The news from California is no better. In an article on the L.A. Times digital site on July 9, staff writers provided this information:

  • “The coronavirus pandemic has spread rapidly across California. Experts say the true number of people infected is unknown and likely much higher than official tallies.
  • “To better understand the spread of the virus, The Times is conducting an independent, continual survey of dozens of local health agencies across the state. So far today, four of the 61 agencies we’re monitoring have reported new numbers.
  • “Most of the state is on notice. Deteriorating conditions have prompted the governor to put 26 counties on his watchlist [32 as of July 9]. Together they are home to 79% of the state population.
  • “Cases and deaths are increasing. Records have been shattered in recent days, with a new highest single-day death toll and 24 counties failing the governor’s standard for new cases.
  • “Hospitalizations are going up. Patient counts are climbing in 10 counties, threatening a goal of the stay-at-home policies.
  • “The reopening is rolling back. Some areas have have returned to stricter lockdown, and masks are required across the state.
  • “The highest toll is among seniors. Roughly 77% of the dead were 65 or older. At least 3,213 were living at a nursing home. California’s totals still sit far below those of New York, where more than 32,200 people have died.
  • “The number of cases in California is now on pace to double every 27.2 days, a number used to measure how quickly the virus is spreading.
  • “Coronavirus can infect people so rapidly that it has continued to spread despite shutdown orders aimed at slowing the growth of new cases and flattening this line.
  • “Local governments announce new cases and deaths each day, though bottlenecks in testing and reporting lags can introduce delays. For instance, some agencies do not report new totals on weekends, leading to lower numbers on those days.”

Locally we are seeing increased numbers after reopening. We had remained stable until July because of our early compliance with the state guidelines.

In the instance that you may not have read the press release from our own San Benito County Public Health officials, I have excerpted these few words from the longer original:

“California Department of Public Health Officials placed San Benito County on the COVID-19 County Data Monitoring Project watch list in response to elevated disease transmission as indicated by San Benito County exceeding the state’s 14-day case rate threshold of 100 cases per 100,000 residents.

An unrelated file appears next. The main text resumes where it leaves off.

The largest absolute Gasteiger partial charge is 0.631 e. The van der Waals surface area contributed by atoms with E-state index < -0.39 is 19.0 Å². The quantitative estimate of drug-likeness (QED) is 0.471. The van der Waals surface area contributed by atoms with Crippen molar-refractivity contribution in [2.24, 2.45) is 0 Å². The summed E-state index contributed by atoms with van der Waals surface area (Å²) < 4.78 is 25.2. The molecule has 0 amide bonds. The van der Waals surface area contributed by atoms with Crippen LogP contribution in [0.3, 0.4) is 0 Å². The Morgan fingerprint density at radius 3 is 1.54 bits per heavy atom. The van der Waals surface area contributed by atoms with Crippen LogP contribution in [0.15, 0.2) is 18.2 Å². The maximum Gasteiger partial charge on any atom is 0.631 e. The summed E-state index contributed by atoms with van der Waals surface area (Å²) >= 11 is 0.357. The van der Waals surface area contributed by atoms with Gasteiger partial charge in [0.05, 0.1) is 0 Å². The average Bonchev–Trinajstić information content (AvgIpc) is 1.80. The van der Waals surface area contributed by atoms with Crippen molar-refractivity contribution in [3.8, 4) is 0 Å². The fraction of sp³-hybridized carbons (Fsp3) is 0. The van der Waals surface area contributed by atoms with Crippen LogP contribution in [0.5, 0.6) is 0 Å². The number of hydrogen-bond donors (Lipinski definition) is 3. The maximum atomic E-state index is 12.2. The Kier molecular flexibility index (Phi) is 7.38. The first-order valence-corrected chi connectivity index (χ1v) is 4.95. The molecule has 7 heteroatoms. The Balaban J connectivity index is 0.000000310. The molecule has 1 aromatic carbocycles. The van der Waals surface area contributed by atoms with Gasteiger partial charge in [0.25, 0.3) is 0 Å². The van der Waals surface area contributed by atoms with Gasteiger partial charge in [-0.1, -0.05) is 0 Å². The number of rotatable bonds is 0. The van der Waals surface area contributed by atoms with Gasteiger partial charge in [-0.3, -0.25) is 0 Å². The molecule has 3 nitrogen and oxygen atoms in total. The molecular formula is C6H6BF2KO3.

“San Benito County continues to work with local businesses, hospitals, clinics, and congregate living facilities to quickly identify and isolate individuals diagnosed with COVID-19.

“It is imperative to remember, wearing a face covering when out in public, staying physically distanced from people outside of your household, washing hands frequently, and staying home when sick will assist in stabilizing the case rate and protect the most vulnerable populations.”

My personal countywide experience with the public compliance is limited as I’m a 78-year-old man with a compromised immune system, so I rarely venture out beyond necessary trips to grocery stores, pharmacies, the post office and other such errands. I see 99% compliance and good humor among the folks I encounter, and it feels almost like the winter holiday season when everyone makes an effort to be nice to each other.

Perhaps if I were younger I might miss dining out, attending concerts, going to bars and ball games but I feel that since I’ve lived this long and have liked it, I’d be foolish to take chances on sharing enclosed spaces with folks who may be asymptomatic carriers or devil-may-care youthful risk takers. I’d like to see us ‘get back to normal’ as much as the next one of us, but I only see one way to do that until a vaccine is provided: follow the rules.

But the fact remains, and it truly is a solid fact of life, that we may never get back to that ‘normal’ we were experiencing just seven months ago, and given the challenges we face as members of a global populace, even after the pandemic is vanquished we might be completely surprised by what next year’s ‘normal’ will be. We may need to lean on each other in ways we’ve not considered yet.

Let’s take care of each other now. Keep a safe space, wash hands, follow the advice of credentialed experts, be ready to cooperate and work together for a shared future. Stay alive, if only to see what happens next!